# Is it possible that Curiosity Rover measured its own methane or failed doing the spectrometry?

This week, NASA's Curiosity Mars rover found a surprising result: the largest amount of methane ever measured during the mission — about 21 parts per billion units by volume (ppbv).

However, this news in the spanish press surprised me today as it is titled: "There is no methane on Mars or there has been in the last 350 years".

They point to this paper about ESA Exomars, published on Nature, where they say ESA has not detected any methane:

"We did not detect any methane over a range of latitudes in both hemispheres, obtaining an upper limit for methane of about 0.05 parts per billion by volume, which is 10 to 100 times lower than previously reported positive detections" (Korablev et al.,2019).

In the interview, the spanish scientifist of ESA put on doubt NASA's measure:

"I would be delighted to find methane on Mars. And if it were of biological origin, better than better. But if there had been in the last 350 years, it would be all over the planet and NOMAD would have detected it. None of the Curiosity measurements is able to confirm the origin of the methane they say they have registered. What the observations made from terrestrial telescopes have detected is an asymmetry, an irregularity that they have interpreted as Martian methane. But the published measurements contradict the most elementary atmospheric physics since it is impossible that it is only concentrated in one area", warns López Moreno.

The scientist of the European and Russian team believes that it could be an error in reading the spectography or that they have not identified that the source of the gas is the Curiosity rover itself, since it can concentrate up to 1,000 times more methane than it could exist in the atmosphere.

Translation by Google from spanish article

Is it possible that Curiosity measured his own trace or failed at the spectrometry, as the ESA scientifist sugest, when NASA claimed they found methane on Mars?

• The swiss newspaper article nzz.ch/wissenschaft/… (in German) speculates that martian soil contains a certain amount of methane hydrate, which is released (by mechanical compression) by the rover when it drivers over a spot that has it. This very local source, combined with quick dilution in the martian atmosphere, could explain the spiky nature of the measurements and the fact that orbital detectors don't detect anything. – Guntram Blohm supports Monica Jul 1 at 19:17
• Similar question was posed back in 2013 about why the terrestrial based mehane observations were higher than what Curiosity was measuring from the surface: space.stackexchange.com/questions/2133/… – Shorlan Jul 1 at 20:45
• @guntram interesting, but then where does the methane hydrate come from? Such questions imply that we have to look beyond the immediate mechanism to get to the bottom of the matter. – Oscar Lanzi Jul 1 at 20:54
• @Oscar Lanzi. Methane clatrates can be formed inorganically. That needs water and a source of hydrolisys that can be earthquakes. The fact Mars loosed his water doesn't mean there is not CH4 on the soil. – user32129 Jul 2 at 9:08
• If anyone wants to read the paper that discusses this: orfeo.kbr.be/bitstream/handle/internal/7247/… – ANone Jul 2 at 9:28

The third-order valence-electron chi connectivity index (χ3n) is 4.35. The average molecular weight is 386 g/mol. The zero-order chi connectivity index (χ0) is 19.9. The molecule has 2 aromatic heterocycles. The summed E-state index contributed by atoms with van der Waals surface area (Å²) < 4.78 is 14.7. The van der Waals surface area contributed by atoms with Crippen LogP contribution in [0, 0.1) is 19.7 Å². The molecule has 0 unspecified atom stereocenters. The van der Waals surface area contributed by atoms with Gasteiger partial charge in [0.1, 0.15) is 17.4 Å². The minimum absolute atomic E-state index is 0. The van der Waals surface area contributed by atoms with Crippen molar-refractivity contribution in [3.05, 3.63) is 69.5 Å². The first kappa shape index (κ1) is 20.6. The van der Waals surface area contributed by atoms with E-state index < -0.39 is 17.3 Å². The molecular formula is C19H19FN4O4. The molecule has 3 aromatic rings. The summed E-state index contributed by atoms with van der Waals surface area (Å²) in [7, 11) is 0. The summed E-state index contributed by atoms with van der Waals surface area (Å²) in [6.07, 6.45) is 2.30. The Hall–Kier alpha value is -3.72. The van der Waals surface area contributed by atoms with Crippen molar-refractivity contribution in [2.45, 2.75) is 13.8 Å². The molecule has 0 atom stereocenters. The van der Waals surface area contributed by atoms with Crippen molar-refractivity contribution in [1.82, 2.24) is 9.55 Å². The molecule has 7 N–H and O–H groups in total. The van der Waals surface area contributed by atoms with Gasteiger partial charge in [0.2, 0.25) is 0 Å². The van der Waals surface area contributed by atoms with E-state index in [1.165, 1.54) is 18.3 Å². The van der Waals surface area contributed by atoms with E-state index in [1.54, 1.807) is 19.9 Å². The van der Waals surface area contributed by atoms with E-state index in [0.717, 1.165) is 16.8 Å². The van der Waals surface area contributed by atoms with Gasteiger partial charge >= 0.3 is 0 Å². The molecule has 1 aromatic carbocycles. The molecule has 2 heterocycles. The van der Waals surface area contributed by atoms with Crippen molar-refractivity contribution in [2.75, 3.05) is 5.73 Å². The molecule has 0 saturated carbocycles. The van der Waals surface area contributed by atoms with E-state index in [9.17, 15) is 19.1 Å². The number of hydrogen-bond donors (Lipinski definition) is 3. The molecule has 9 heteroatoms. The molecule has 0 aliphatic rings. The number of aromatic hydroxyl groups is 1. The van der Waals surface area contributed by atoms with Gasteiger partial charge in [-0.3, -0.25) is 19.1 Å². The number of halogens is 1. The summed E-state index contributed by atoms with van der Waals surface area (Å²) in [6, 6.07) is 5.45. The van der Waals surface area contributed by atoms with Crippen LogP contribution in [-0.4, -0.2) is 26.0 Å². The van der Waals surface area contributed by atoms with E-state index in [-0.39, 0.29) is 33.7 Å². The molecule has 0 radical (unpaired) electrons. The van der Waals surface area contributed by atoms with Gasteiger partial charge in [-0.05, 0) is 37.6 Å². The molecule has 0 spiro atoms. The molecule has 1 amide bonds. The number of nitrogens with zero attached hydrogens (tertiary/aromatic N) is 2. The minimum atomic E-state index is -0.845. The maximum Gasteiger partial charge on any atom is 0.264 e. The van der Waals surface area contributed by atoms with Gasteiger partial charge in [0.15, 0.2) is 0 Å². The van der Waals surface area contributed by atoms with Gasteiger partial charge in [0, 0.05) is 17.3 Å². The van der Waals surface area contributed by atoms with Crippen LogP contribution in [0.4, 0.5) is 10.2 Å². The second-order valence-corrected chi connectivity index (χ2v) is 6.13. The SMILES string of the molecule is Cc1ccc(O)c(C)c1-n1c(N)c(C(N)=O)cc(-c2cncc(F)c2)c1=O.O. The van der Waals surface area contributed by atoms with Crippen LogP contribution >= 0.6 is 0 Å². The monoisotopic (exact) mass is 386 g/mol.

There's a lot to unpack here, so let's look at the various discoveries of methane on Mars.

The first discovery came from multiple groups in 2003-2004 using first Mars Express, followed by Earth based instruments. The measured amounts were small, and being from Earth, could be tricky to know for sure. Mars Global Surveyor data was studied, and it seemed to find methane on a different band, which supported the hypothesis, although they later redacted that statement, meaning that Mars Express and Curiosity are the only two spacecraft which claim detection of methane.

Curiosity has seen many times plumes of Methane from the surface. It does this via a tunable laser spectrometer, which allows it to look for the specific signature of methane in its samples.

ESA's Trace Gas Orbiter (TGO) so far hasn't seen any evidence of methane on Mars at all from orbit.

So all of this basically leads to one of a few conclusions.

1. TGO is somehow broken, and can't detect methane at all. Unlikely.
2. Curiosity is somehow broken, and is getting false results. Unlikely.
3. The methane spikes are very small in nature, and TGO doesn't have the resolution to do so at all. Not very likely, as methane will spread.
4. Some unknown mechanism is taking methane out of the atmosphere quickly, and it is produced at or near Gale Crater. There are actually a few possible sources for this, including dust devils and wind.
5. Curiosity is the source of methane- See below.

Which one is really hard to know. TGO theoretically should be the least likely to be wrong in these measurements, but that can be tricky to know for sure. No other instrument around Mars can detect this for sure.

If Curiosity was making its own methane somehow, it would need to be coming from one of three sources:

1. The rover does actually contain a small amount of methane, which could have gotten in the sensor, but that is too small to really account for the differences.
2. There might be some microbes that are living on Curiosity on Mars that came from Earth, and are producing the methane.
3. It could also be coming from the soil in the area of Curiosity as it moves over the surface of the planet.

It is worth noting that the pattern of methane detection from Curiosity is VERY strange. One would expect somewhat even levels, while Curiosity has seen lots of peaks and dips. It would almost need both a methane producer and a methane sink to account for the variations, which seems odd. It seems to be higher in some areas than others, which is strange as methane should be distributed across the surface pretty evenly.